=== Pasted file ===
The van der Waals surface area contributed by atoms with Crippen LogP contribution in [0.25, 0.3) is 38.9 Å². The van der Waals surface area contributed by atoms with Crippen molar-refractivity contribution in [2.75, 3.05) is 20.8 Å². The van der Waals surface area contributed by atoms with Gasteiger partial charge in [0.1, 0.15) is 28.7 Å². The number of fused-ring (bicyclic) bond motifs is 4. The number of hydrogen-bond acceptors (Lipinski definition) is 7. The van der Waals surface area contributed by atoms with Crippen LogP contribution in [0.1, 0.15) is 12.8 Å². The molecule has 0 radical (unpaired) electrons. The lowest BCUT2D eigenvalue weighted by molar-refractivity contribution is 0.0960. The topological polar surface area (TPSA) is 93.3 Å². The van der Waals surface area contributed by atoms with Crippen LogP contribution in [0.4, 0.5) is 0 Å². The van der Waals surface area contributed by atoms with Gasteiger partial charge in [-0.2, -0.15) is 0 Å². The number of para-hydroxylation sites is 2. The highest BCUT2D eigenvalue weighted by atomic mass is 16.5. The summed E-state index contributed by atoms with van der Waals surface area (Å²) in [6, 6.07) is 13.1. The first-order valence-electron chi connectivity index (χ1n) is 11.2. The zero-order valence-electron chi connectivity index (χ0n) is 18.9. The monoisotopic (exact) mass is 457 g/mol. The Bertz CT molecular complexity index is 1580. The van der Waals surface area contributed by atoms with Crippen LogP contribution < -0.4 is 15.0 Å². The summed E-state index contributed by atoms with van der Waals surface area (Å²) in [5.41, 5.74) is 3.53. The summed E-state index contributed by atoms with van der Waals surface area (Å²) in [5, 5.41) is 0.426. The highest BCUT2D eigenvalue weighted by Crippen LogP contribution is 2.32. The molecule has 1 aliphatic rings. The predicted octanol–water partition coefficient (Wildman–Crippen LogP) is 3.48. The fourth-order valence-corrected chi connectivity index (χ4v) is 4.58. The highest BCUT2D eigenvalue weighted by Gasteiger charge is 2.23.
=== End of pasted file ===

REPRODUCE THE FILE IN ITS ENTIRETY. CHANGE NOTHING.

The van der Waals surface area contributed by atoms with Crippen LogP contribution in [0.25, 0.3) is 38.9 Å². The van der Waals surface area contributed by atoms with Crippen molar-refractivity contribution in [2.75, 3.05) is 20.8 Å². The van der Waals surface area contributed by atoms with Gasteiger partial charge in [0.1, 0.15) is 28.7 Å². The number of fused-ring (bicyclic) bond motifs is 4. The number of hydrogen-bond acceptors (Lipinski definition) is 7. The van der Waals surface area contributed by atoms with Crippen LogP contribution in [0.1, 0.15) is 12.8 Å². The molecule has 0 radical (unpaired) electrons. The lowest BCUT2D eigenvalue weighted by molar-refractivity contribution is 0.0960. The topological polar surface area (TPSA) is 93.3 Å². The van der Waals surface area contributed by atoms with Crippen LogP contribution in [0.4, 0.5) is 0 Å². The van der Waals surface area contributed by atoms with Gasteiger partial charge in [-0.2, -0.15) is 0 Å². The number of para-hydroxylation sites is 2. The highest BCUT2D eigenvalue weighted by atomic mass is 16.5. The summed E-state index contributed by atoms with van der Waals surface area (Å²) in [6, 6.07) is 13.1. The first-order valence-electron chi connectivity index (χ1n) is 11.2. The zero-order valence-electron chi connectivity index (χ0n) is 18.9. The monoisotopic (exact) mass is 457 g/mol. The Bertz CT molecular complexity index is 1580. The van der Waals surface area contributed by atoms with Crippen LogP contribution < -0.4 is 15.0 Å². The summed E-state index contributed by atoms with van der Waals surface area (Å²) in [5.41, 5.74) is 3.53. The summed E-state index contributed by atoms with van der Waals surface area (Å²) in [5, 5.41) is 0.426. The highest BCUT2D eigenvalue weighted by Crippen LogP contribution is 2.32. The molecule has 1 aliphatic rings. The predicted octanol–water partition coefficient (Wildman–Crippen LogP) is 3.48. The fourth-order valence-corrected chi connectivity index (χ4v) is 4.58. The highest BCUT2D eigenvalue weighted by Gasteiger charge is 2.23.